Clarity First Newsletter,
August 2, 2019

“Oh lonesome’s a bad place
To get crowded into.”  – Kenneth Patchen

Clarity First

A notebook about how we work, and learn, and love and live.

Oh, dear reader, I am as upset as you about the hate and vitriol that the man who America calls our leader spews as a strategy to divide us. And I am similarly devastated that so many apparently rejoice and frolic in the venom. It can make me feel very lonely, while feeling crowded by his assertiveness at the same time.

In this context connection becomes an act of resistance. So, today’s letter starts with a challenge: reach out and say hello to someone. Walk into town with an openness to a chance encounter. Invite a shut-in to go to the beach. Pick up the phone and call that friend who you feel bad about losing touch with.

Connection is a healing salve that we all need now. Make your Friday happier by consciously making connection.
Community, Personal Development
“Only connect! … Live in fragments no longer.”*

Loneliness is a serious health condition. One AARP study found that prolonged social isolation can have the same risks as smoking 15 cigarettes a day. A new initiative in the UK, sponsored by the local cops, aims to combat the problem by making it easier for people who feel alone to socialize with strangers.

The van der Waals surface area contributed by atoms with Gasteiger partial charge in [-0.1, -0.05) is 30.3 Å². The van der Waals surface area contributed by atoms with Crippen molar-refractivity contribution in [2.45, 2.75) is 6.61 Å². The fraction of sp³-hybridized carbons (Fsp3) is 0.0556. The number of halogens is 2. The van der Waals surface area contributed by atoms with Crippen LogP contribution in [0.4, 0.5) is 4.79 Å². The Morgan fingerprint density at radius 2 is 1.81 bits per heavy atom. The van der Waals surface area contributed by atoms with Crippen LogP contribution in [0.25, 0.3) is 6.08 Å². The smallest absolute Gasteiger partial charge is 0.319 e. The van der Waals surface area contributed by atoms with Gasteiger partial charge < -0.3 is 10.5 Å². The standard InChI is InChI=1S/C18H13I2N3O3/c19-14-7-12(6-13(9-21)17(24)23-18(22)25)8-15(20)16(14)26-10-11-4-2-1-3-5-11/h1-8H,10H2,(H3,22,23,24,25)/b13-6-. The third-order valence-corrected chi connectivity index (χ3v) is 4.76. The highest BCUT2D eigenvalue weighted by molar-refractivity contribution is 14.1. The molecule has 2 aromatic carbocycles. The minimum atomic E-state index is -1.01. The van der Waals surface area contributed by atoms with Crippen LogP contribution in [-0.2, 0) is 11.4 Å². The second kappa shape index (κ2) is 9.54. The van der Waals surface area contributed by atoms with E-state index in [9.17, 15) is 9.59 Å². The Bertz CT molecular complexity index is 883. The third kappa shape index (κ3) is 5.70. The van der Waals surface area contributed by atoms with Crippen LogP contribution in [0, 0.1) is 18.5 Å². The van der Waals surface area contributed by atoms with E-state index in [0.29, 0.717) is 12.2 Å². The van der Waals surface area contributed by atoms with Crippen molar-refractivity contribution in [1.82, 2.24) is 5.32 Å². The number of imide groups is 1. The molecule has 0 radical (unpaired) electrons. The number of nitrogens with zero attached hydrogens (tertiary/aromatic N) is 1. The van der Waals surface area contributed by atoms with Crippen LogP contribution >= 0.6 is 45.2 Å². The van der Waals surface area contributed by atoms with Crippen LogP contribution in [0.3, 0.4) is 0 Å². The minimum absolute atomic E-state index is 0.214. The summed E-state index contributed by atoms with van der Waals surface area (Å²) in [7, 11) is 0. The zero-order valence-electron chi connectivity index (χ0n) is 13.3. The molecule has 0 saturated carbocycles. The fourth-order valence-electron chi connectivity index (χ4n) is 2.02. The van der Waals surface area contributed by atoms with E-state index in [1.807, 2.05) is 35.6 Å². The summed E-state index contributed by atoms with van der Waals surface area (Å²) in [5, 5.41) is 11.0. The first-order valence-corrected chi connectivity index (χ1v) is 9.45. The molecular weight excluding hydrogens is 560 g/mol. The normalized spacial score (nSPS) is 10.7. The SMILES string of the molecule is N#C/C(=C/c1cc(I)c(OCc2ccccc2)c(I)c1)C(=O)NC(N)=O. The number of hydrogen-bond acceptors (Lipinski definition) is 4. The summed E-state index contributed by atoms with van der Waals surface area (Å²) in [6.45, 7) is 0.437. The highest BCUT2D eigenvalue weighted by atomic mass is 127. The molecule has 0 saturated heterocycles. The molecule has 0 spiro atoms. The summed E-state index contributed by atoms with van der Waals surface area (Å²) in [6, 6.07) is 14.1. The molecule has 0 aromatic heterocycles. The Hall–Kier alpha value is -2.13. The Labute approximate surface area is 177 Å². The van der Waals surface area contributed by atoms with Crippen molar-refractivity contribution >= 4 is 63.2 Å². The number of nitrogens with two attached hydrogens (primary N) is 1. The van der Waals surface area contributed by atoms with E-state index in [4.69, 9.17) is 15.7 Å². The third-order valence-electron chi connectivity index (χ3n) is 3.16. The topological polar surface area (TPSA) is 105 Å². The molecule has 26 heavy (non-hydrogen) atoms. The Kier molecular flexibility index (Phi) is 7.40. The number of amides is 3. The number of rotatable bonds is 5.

“For people who feel isolated in their daily lives, the benches are an opportunity to make a connection with someone new. They also give people who want to help the lonely members of their community a way to do so.”

* “Only connect! That was the whole of her sermon. Only connect the prose and the passion, and both will be exalted, and human love will be seen at its height. Live in fragments no longer.” – E.M. Forster

Article: English Towns Are Installing ‘Chat Benches’ to Combat Loneliness

Purpose, Community, Leadership

Indigenous worldviews and values offer unique understanding of purpose and belonging.

Tribal,” Justin Lincoln

“We live in severely polarizing times. These last several months are a painful reminder of how disconnected we have become from one another as we retreat into our zones of safety. By otherizing‘ those with whom we don’t share identity, we spotlight difference and increase fear. In a less extreme form, this otherizing affects our discourse, our voting, our budget and resource allocation, our education, our housing, our justice, and so much more. At its height, this otherizing leads to the personal and group violence that punctuates our daily lives, that boldly declares the “other” as less than human, giving permission for the very violence that occurred. It’s a vicious and rapidly accelerating cycle, one all-too-familiar to Indigenous people.